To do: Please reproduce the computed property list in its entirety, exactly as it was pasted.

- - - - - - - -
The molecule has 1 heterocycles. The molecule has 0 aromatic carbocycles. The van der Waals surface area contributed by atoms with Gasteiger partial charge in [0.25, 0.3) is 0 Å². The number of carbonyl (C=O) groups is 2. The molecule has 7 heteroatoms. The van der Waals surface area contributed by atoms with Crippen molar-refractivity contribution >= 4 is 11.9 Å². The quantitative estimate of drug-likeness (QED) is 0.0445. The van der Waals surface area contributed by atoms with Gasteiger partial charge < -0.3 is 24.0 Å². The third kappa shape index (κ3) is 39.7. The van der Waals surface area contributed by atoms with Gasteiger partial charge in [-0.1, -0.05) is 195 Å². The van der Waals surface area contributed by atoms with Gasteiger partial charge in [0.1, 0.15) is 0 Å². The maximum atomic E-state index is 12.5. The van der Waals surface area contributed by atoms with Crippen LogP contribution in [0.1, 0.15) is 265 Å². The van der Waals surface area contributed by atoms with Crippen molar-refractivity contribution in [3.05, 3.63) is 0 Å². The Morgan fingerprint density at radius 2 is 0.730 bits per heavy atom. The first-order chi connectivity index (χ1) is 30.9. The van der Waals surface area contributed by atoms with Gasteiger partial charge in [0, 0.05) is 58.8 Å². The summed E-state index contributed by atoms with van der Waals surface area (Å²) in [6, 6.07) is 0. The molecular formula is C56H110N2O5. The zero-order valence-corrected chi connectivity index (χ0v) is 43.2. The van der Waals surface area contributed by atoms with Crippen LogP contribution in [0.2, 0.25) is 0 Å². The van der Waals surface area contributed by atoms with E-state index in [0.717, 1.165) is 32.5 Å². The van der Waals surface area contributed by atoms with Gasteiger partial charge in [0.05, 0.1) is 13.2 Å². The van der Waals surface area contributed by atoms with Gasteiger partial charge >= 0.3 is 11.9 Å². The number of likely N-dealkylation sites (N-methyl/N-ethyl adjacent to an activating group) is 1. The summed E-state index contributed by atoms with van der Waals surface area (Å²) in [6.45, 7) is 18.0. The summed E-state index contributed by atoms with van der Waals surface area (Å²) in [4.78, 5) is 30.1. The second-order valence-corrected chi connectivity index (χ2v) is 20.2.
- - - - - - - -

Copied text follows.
The molecule has 1 heterocycles. The molecule has 0 aromatic carbocycles. The van der Waals surface area contributed by atoms with Gasteiger partial charge in [0.25, 0.3) is 0 Å². The number of carbonyl (C=O) groups is 2. The molecule has 7 heteroatoms. The van der Waals surface area contributed by atoms with Crippen molar-refractivity contribution >= 4 is 11.9 Å². The quantitative estimate of drug-likeness (QED) is 0.0445. The van der Waals surface area contributed by atoms with Gasteiger partial charge < -0.3 is 24.0 Å². The third kappa shape index (κ3) is 39.7. The van der Waals surface area contributed by atoms with Gasteiger partial charge in [-0.1, -0.05) is 195 Å². The van der Waals surface area contributed by atoms with Gasteiger partial charge in [0.1, 0.15) is 0 Å². The maximum atomic E-state index is 12.5. The van der Waals surface area contributed by atoms with Crippen LogP contribution in [0.1, 0.15) is 265 Å². The van der Waals surface area contributed by atoms with Crippen molar-refractivity contribution in [3.05, 3.63) is 0 Å². The Morgan fingerprint density at radius 2 is 0.730 bits per heavy atom. The first-order chi connectivity index (χ1) is 30.9. The van der Waals surface area contributed by atoms with Gasteiger partial charge in [0, 0.05) is 58.8 Å². The summed E-state index contributed by atoms with van der Waals surface area (Å²) in [6, 6.07) is 0. The molecular formula is C56H110N2O5. The zero-order valence-corrected chi connectivity index (χ0v) is 43.2. The van der Waals surface area contributed by atoms with Crippen LogP contribution in [0.2, 0.25) is 0 Å². The van der Waals surface area contributed by atoms with E-state index in [0.717, 1.165) is 32.5 Å². The van der Waals surface area contributed by atoms with Gasteiger partial charge in [0.05, 0.1) is 13.2 Å². The van der Waals surface area contributed by atoms with Gasteiger partial charge >= 0.3 is 11.9 Å². The number of likely N-dealkylation sites (N-methyl/N-ethyl adjacent to an activating group) is 1. The summed E-state index contributed by atoms with van der Waals surface area (Å²) in [6.45, 7) is 18.0. The summed E-state index contributed by atoms with van der Waals surface area (Å²) in [4.78, 5) is 30.1. The second-order valence-corrected chi connectivity index (χ2v) is 20.2.